Jamie DiPietro: Neck deep in NASCAR

Written by David Green.


It didn’t happen in Morenci. That’s not where a love for auto racing began for Jamie (Chittenden) DiPietro.

“I was never a NASCAR fan when I lived in Morenci,” she said. “I never even went to MIS for a race.”

It wasn’t at ITT Technical Institute, either. Jamie headed to Ft. Wayne, Ind., after graduation from Morenci Area High School to study electrical engineering at ITT. But not to watch an auto race.

It all began sometime after that, while she was taking classes at Purdue’s Ft. Wayne campus, working toward a degree in supervision. A trip to Florida started it off.jamiedi

“I went to my first race in 1985 in Daytona and was hooked,” Jamie recalls.

But this was just the beginning.

She made it to a race or two every year into the early 1990s when she was working as a CAD designer in Indiana, but she was only up to her knees in NASCAR at that time. She was soon to go waist deep.

Jamie’s future husband worked in the racing business in North Carolina—the nerve center of NASCAR—and she moved there to be closer to him. About 95 percent of the racing teams are based around Charlotte, she said.

“I tried to keep working as an engineer, but there just weren’t that many electrical engineering companies in the Charlotte area,” she said. “It’s mostly tobacco and clothing manufacturing—and racing.”

Jamie found work with an architectural firm, but she started working weekends at the track with the Buckshot Jones racing team.

“I worked for Buckshot for five years,” she said. “I spent the first three years managing his merchandising program.”

Over the next two years she served as an intermediary between the Buckshot Racing Team and its owner, Buckshot’s father Billy, who was involved in several other companies. This plunged her a little deeper into NASCAR.

She was now going to the track every weekend with the Busch Racing team and working directly with crew chief Gary Cogswell and NASCAR’s Busch Series director, John Darby.

Eventually, Buckshot’s team folded due to lack of sponsorship, but now Jamie had contacts.

She handed a résumé to Darby, who was about to earn a promotion to director of the Winston Cup Series. Of course the résumé mentioned her engineering background.

The timing couldn’t have been better.

Safety inspector

“John thought that with my engineering background, I would be a good fit for the newly created position in the safety department as a field inspector,” she said.

Driver safety has been a concern of NASCAR officials for more than 50 years, Scott Bowman of the public relations department said, but as more and more safety efforts were put into place, the need for a full-time team of field inspectors became apparent.

For the 2002 season, Jamie was hired to serve as one of six full-time inspectors working the National Series—Winston Cup, Busch and Trucks. This year, the team grew to eight.

A year ago, she was promoted to the role of primary field inspector for the Winston Cup Series. Before the season ended, she became head of the safety team for all NASCAR events.

“Whenever we race in conjunction events with any other NASCAR series,” she said, “I’m the lead inspector for the entire weekend.”

The bulk of Jamie’s work takes place inside the garage where she looks over each vehicle before it’s allowed to race. Currently, she’s the only woman inside a NASCAR garage with the authority to make a Winston Cup Series team change its car before gaining access to the track.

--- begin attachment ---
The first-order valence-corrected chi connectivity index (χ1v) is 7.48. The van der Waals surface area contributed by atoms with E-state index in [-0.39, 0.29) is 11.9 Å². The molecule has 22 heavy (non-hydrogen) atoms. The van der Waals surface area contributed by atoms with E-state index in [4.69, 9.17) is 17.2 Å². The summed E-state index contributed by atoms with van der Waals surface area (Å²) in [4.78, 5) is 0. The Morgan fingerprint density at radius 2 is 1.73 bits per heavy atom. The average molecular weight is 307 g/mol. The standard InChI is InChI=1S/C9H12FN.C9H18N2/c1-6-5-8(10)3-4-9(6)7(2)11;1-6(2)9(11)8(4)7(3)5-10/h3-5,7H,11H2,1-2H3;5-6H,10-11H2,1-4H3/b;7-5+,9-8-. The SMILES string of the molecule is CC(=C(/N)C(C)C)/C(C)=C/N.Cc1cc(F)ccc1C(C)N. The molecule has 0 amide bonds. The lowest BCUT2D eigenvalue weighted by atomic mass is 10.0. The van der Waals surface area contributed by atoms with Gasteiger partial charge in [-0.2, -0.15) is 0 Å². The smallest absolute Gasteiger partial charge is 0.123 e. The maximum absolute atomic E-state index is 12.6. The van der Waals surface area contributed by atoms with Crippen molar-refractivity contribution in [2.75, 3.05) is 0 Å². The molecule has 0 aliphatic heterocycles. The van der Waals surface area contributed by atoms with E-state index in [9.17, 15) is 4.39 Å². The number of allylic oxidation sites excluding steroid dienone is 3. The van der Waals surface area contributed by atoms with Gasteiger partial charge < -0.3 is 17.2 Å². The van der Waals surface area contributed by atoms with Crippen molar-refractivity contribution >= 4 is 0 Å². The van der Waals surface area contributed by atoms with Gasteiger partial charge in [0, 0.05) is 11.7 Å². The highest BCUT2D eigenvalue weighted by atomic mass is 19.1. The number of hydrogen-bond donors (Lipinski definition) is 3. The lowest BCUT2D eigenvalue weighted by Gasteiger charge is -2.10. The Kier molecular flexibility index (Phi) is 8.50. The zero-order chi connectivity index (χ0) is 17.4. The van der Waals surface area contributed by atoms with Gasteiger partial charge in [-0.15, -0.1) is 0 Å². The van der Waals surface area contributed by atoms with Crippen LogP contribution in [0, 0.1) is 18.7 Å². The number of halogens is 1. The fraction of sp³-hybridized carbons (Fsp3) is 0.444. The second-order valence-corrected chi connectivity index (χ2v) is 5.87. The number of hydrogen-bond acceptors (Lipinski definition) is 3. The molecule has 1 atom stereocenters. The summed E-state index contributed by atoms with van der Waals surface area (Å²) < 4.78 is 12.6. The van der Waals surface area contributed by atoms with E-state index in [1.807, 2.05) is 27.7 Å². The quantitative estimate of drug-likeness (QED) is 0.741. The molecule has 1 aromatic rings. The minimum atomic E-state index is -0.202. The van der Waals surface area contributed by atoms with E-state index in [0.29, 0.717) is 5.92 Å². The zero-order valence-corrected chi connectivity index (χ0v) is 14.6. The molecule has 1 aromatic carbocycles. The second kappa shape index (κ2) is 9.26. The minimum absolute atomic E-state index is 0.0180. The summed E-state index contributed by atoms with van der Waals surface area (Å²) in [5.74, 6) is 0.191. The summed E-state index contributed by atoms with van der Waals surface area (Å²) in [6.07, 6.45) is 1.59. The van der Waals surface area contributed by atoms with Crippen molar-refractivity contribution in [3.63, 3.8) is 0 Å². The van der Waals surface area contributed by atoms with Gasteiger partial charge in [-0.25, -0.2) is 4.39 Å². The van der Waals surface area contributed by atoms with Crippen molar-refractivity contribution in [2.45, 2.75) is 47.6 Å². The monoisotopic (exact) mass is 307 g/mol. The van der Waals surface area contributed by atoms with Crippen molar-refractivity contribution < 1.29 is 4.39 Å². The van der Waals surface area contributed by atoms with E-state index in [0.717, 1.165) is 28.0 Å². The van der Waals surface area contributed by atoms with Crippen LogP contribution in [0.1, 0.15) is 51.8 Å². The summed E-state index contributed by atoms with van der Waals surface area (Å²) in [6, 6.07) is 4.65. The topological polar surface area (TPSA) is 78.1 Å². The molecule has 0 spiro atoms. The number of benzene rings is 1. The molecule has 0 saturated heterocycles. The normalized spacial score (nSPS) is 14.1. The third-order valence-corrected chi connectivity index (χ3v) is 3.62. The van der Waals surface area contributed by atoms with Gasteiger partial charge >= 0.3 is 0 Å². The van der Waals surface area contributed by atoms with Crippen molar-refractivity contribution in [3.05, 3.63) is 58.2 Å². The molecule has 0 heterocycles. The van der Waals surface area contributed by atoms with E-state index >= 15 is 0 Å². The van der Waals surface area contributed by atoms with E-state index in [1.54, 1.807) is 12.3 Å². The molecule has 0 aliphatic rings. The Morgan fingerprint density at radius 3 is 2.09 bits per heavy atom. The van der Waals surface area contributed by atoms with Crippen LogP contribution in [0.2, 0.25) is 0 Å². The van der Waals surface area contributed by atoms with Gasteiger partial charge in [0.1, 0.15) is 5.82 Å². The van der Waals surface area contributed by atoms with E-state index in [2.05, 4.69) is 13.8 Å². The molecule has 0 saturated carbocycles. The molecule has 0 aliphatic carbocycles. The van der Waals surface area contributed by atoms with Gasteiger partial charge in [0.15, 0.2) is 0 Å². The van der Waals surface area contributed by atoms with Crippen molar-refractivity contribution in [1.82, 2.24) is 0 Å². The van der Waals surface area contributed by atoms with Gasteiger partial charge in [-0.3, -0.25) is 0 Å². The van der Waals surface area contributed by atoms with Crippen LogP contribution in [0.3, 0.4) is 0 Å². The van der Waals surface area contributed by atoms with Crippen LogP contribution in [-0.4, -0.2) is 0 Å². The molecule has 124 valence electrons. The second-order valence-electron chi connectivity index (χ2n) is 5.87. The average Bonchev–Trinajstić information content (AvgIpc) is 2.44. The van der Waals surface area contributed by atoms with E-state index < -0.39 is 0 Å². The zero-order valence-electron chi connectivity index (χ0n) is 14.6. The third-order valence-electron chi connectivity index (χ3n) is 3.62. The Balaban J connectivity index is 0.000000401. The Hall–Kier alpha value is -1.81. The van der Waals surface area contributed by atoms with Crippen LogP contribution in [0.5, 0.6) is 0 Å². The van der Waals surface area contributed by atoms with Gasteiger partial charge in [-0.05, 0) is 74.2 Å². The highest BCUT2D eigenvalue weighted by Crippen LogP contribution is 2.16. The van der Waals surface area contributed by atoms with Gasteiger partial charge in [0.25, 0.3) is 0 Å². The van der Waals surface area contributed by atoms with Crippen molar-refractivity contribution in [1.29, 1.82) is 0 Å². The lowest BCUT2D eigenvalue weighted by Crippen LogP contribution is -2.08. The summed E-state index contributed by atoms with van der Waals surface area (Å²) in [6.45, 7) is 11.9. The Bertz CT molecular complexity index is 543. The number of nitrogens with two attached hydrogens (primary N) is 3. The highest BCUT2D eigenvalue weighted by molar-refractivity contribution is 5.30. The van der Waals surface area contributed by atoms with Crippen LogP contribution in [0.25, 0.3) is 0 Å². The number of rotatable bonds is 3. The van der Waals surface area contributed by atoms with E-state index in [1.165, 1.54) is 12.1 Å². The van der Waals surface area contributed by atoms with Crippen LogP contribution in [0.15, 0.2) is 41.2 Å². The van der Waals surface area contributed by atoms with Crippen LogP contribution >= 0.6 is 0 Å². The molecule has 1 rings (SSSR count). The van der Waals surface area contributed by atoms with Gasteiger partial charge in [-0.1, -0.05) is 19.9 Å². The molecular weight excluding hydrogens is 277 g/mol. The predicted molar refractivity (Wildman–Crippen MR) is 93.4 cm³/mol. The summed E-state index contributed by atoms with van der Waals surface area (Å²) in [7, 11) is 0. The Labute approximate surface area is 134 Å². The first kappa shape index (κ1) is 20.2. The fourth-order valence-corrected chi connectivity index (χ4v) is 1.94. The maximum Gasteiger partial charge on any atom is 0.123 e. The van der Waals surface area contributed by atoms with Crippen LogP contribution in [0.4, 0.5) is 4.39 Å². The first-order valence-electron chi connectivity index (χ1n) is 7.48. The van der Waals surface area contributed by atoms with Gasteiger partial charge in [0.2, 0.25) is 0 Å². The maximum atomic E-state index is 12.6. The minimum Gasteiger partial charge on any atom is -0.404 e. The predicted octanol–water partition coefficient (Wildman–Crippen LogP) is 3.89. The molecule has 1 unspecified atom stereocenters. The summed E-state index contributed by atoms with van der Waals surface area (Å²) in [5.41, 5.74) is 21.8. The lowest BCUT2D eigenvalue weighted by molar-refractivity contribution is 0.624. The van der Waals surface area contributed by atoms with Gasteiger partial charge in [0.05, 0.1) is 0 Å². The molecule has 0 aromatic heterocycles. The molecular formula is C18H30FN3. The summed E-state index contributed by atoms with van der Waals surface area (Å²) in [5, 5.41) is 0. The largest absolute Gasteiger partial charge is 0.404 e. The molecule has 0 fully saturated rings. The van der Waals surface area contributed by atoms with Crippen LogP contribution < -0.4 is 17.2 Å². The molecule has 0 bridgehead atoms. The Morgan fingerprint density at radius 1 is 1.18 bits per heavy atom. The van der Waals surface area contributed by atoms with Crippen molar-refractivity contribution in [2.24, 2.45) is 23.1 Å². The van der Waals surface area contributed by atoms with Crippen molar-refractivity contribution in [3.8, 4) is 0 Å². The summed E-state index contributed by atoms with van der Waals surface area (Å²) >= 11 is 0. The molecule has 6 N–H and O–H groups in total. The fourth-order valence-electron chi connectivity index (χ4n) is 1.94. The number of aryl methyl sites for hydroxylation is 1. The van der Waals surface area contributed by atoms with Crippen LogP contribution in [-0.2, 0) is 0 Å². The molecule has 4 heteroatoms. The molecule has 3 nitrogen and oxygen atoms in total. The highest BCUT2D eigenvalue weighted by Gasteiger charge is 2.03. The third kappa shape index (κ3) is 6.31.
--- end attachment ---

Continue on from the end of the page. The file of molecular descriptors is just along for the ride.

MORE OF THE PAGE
First comes a visual inspection of safety systems.

“We look at the driver cockpit for areas of concern,” she explained. “We look at the tethers for the hood and rear deck lids. We make sure anything a driver can potentially hit with a part of his body in a crash is padded.

“Anything that can be contrived as a safety mechanism goes through our department.”

That includes IDRs, the incident data recorders that made their debut in auto racing last season. Information from the IDRs is helping NASCAR build a database to study how the chassis, seats, helmets, the new head and neck restraint system, etc., respond in crashes.

“The company that created the IDRs has trained us in how to read and disseminate data from the boxes,” Jamie said. “The information will be used to make recommendations and rule changes to make cars safer.”

Once an inspection is complete, Jamie’s staff begins collecting data.

“We write down every piece of safety equipment in a car, and we take a series of measurements in the driver’s compartment area.”

These measurements would be compared with those taken later if a car were involved in an accident.

Jamie’s department is also involved in the training of emergency personnel at each track. Medics, EMTs, fire staff, wrecker drivers, clean-up crew—training is scheduled at every track for these workers.

“We show them how every piece of safety equipment in a car works and the quickest and easiest way to disconnect it to get a driver out,” she said.

Jamie told a reporter from the Daytona Beach News-Journal that she doesn’t consider herself a ground breaker as the rare woman in the garage, although she likes the idea of serving in that role.

She’s just doing her job, she says, and maybe that will open the door for other women to follow.

She’s certainly become a familiar face wherever the Winston Cup circuit travels. As chief inspector, she’s on the job at every stop on the 38-race schedule.

It’s an enormous change from her days in Morenci and at ITT when she never gave a second thought to auto racing.

You might say that Jamie DiPietro is now about neck deep in NASCAR.

    - April 2, 2003 
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